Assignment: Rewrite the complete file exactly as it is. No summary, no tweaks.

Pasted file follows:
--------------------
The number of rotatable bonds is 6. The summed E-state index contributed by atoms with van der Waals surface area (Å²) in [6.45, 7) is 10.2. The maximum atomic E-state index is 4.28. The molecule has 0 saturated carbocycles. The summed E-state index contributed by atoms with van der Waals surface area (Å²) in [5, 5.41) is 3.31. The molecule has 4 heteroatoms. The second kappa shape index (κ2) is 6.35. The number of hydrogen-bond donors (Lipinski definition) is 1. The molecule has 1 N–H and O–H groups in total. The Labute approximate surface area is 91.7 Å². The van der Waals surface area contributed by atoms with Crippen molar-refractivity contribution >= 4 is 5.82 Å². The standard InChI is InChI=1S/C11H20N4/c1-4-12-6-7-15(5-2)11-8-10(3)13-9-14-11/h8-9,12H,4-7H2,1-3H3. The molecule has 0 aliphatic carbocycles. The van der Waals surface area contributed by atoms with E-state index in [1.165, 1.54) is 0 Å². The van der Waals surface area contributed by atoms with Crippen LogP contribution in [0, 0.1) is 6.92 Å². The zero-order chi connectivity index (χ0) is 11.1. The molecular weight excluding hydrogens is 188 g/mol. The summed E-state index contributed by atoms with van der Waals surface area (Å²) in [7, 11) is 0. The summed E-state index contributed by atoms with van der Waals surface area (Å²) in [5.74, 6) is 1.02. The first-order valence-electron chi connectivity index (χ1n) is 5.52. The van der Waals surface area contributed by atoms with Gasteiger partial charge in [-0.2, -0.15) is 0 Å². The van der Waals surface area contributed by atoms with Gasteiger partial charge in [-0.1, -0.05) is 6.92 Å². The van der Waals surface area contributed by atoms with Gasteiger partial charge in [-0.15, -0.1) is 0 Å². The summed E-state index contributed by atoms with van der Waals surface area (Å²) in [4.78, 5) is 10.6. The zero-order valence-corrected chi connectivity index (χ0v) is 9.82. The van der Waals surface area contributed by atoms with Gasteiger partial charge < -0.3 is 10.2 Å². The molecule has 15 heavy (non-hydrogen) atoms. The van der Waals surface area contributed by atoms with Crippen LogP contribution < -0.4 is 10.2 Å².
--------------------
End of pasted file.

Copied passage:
The number of rotatable bonds is 6. The summed E-state index contributed by atoms with van der Waals surface area (Å²) in [6.45, 7) is 10.2. The maximum atomic E-state index is 4.28. The molecule has 0 saturated carbocycles. The summed E-state index contributed by atoms with van der Waals surface area (Å²) in [5, 5.41) is 3.31. The molecule has 4 heteroatoms. The second kappa shape index (κ2) is 6.35. The number of hydrogen-bond donors (Lipinski definition) is 1. The molecule has 1 N–H and O–H groups in total. The Labute approximate surface area is 91.7 Å². The van der Waals surface area contributed by atoms with Crippen molar-refractivity contribution >= 4 is 5.82 Å². The standard InChI is InChI=1S/C11H20N4/c1-4-12-6-7-15(5-2)11-8-10(3)13-9-14-11/h8-9,12H,4-7H2,1-3H3. The molecule has 0 aliphatic carbocycles. The van der Waals surface area contributed by atoms with E-state index in [1.165, 1.54) is 0 Å². The van der Waals surface area contributed by atoms with Crippen LogP contribution in [0, 0.1) is 6.92 Å². The zero-order chi connectivity index (χ0) is 11.1. The molecular weight excluding hydrogens is 188 g/mol. The summed E-state index contributed by atoms with van der Waals surface area (Å²) in [7, 11) is 0. The summed E-state index contributed by atoms with van der Waals surface area (Å²) in [5.74, 6) is 1.02. The first-order valence-electron chi connectivity index (χ1n) is 5.52. The van der Waals surface area contributed by atoms with Gasteiger partial charge in [-0.2, -0.15) is 0 Å². The van der Waals surface area contributed by atoms with Gasteiger partial charge in [-0.1, -0.05) is 6.92 Å². The van der Waals surface area contributed by atoms with Gasteiger partial charge in [-0.15, -0.1) is 0 Å². The summed E-state index contributed by atoms with van der Waals surface area (Å²) in [4.78, 5) is 10.6. The zero-order valence-corrected chi connectivity index (χ0v) is 9.82. The van der Waals surface area contributed by atoms with Gasteiger partial charge < -0.3 is 10.2 Å². The molecule has 15 heavy (non-hydrogen) atoms. The van der Waals surface area contributed by atoms with Crippen LogP contribution < -0.4 is 10.2 Å².